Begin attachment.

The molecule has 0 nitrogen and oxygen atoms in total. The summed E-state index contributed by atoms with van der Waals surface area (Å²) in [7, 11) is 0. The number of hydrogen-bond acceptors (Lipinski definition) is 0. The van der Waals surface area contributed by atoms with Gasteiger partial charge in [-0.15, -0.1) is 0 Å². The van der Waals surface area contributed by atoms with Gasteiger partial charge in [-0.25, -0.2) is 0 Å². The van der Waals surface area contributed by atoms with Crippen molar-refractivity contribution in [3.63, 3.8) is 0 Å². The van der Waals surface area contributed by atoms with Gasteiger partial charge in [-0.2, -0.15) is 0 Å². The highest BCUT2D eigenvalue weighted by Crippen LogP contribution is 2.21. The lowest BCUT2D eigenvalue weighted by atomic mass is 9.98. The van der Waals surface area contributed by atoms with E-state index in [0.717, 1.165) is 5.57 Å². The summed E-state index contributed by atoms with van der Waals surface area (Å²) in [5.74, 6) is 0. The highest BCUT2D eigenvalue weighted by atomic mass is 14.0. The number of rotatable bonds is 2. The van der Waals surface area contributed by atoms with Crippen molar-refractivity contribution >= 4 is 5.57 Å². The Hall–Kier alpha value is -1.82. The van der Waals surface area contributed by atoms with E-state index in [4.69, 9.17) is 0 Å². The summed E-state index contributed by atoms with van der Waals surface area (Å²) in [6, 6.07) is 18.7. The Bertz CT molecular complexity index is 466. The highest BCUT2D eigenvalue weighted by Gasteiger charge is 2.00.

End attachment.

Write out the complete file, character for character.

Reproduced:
The molecule has 0 nitrogen and oxygen atoms in total. The summed E-state index contributed by atoms with van der Waals surface area (Å²) in [7, 11) is 0. The number of hydrogen-bond acceptors (Lipinski definition) is 0. The van der Waals surface area contributed by atoms with Gasteiger partial charge in [-0.15, -0.1) is 0 Å². The van der Waals surface area contributed by atoms with Gasteiger partial charge in [-0.25, -0.2) is 0 Å². The van der Waals surface area contributed by atoms with Crippen molar-refractivity contribution in [3.63, 3.8) is 0 Å². The van der Waals surface area contributed by atoms with Gasteiger partial charge in [-0.2, -0.15) is 0 Å². The highest BCUT2D eigenvalue weighted by Crippen LogP contribution is 2.21. The lowest BCUT2D eigenvalue weighted by atomic mass is 9.98. The van der Waals surface area contributed by atoms with E-state index in [0.717, 1.165) is 5.57 Å². The summed E-state index contributed by atoms with van der Waals surface area (Å²) in [5.74, 6) is 0. The highest BCUT2D eigenvalue weighted by atomic mass is 14.0. The number of rotatable bonds is 2. The van der Waals surface area contributed by atoms with Crippen molar-refractivity contribution >= 4 is 5.57 Å². The Hall–Kier alpha value is -1.82. The van der Waals surface area contributed by atoms with E-state index in [4.69, 9.17) is 0 Å². The summed E-state index contributed by atoms with van der Waals surface area (Å²) in [6, 6.07) is 18.7. The Bertz CT molecular complexity index is 466. The highest BCUT2D eigenvalue weighted by Gasteiger charge is 2.00.